Nor, perchance did the fact which We now recall take place without some design of divine Providence. Precisely at the epoch when the American colonies, having, with Catholic aid, achieved liberty and independence, coalesced into a constitutional Republic the ecclesiastical hierarchy was happily established amongst you; and at the very time when the popular suffrage placed the great Washington at the helm of the Republic, the first bishop was set by apostolic authority over the American Church. The well-known friendship and familiar intercourse which subsisted between these two men seems to be an evidence that the United States ought to be conjoined in concord and amity with the Catholic Church.

Pope Leo XIII on John Carroll, first Bishop in the United States

Beginning for two weeks, up to Independence Day, the Bishops are having a Fortnight For Freedom:

On April 12, the Ad Hoc Committee on Religious Liberty of the U.S.  Conference of Catholic Bishops (USCCB) issued a document, “Our First,  Most Cherished Liberty,” outlining the bishops’ concerns over threats to religious freedom, both at home and abroad. The bishops called for a “Fortnight for Freedom,” a 14-day period of prayer, education and action in support of religious freedom, from June 21-July 4.

Bishops in their own dioceses are encouraged to arrange special events to  highlight the importance of defending religious freedom. Catholic  institutions are encouraged to do the same, especially in cooperation  with other Christians, Jews, people of other faiths and all who wish to  defend our most cherished freedom.

The fourteen days from June  21—the vigil of the Feasts of St. John Fisher and St. Thomas More—to  July 4, Independence Day, are dedicated to this “fortnight for  freedom”—a great hymn of prayer for our country. Our liturgical calendar celebrates a series of great martyrs who remained faithful in the face  of persecution by political power—St. John Fisher and St. Thomas More,  St. John the Baptist, SS. Peter and Paul, and the First Martyrs of the  Church of Rome.  Culminating on Independence Day, this special period of prayer, study, catechesis, and public action would emphasize both our  Christian and American heritage of liberty. Dioceses and parishes around the country could choose a date in that period for special events that  would constitute a great national campaign of teaching and witness for  religious liberty.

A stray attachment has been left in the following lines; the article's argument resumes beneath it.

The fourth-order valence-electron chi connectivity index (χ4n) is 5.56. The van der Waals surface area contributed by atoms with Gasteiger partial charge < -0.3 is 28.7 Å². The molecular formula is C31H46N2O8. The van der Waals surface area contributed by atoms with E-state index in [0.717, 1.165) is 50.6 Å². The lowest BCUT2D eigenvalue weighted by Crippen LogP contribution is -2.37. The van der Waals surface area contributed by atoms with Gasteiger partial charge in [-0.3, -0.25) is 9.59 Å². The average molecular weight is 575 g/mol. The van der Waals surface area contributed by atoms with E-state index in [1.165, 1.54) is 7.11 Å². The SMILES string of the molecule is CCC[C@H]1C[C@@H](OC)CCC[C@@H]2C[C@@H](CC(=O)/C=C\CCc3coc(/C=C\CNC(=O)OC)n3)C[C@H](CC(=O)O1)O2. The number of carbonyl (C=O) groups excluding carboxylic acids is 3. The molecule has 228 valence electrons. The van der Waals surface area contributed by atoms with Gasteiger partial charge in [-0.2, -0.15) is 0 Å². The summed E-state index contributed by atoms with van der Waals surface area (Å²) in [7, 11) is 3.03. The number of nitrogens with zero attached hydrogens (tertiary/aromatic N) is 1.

We here at The American Catholic are participating in the Fortnight For Freedom with special blog posts on each day.  This is the fourth of these blog posts.

From the beginning of our Republic, American Catholics were at the forefront of the battle to free America from British rule and to enshrine a committment to liberty in our founding documents.  The remarkable Carroll family of Maryland was at the head of this effort by American Catholics.  Charles Carroll of Carrollton signed the Declaration of Independence.  His cousin Daniel Carroll signed both the Articles of Confederation and the Constitution.  Daniel Carroll’s younger brother John Carroll, was the first bishop in the United States of America.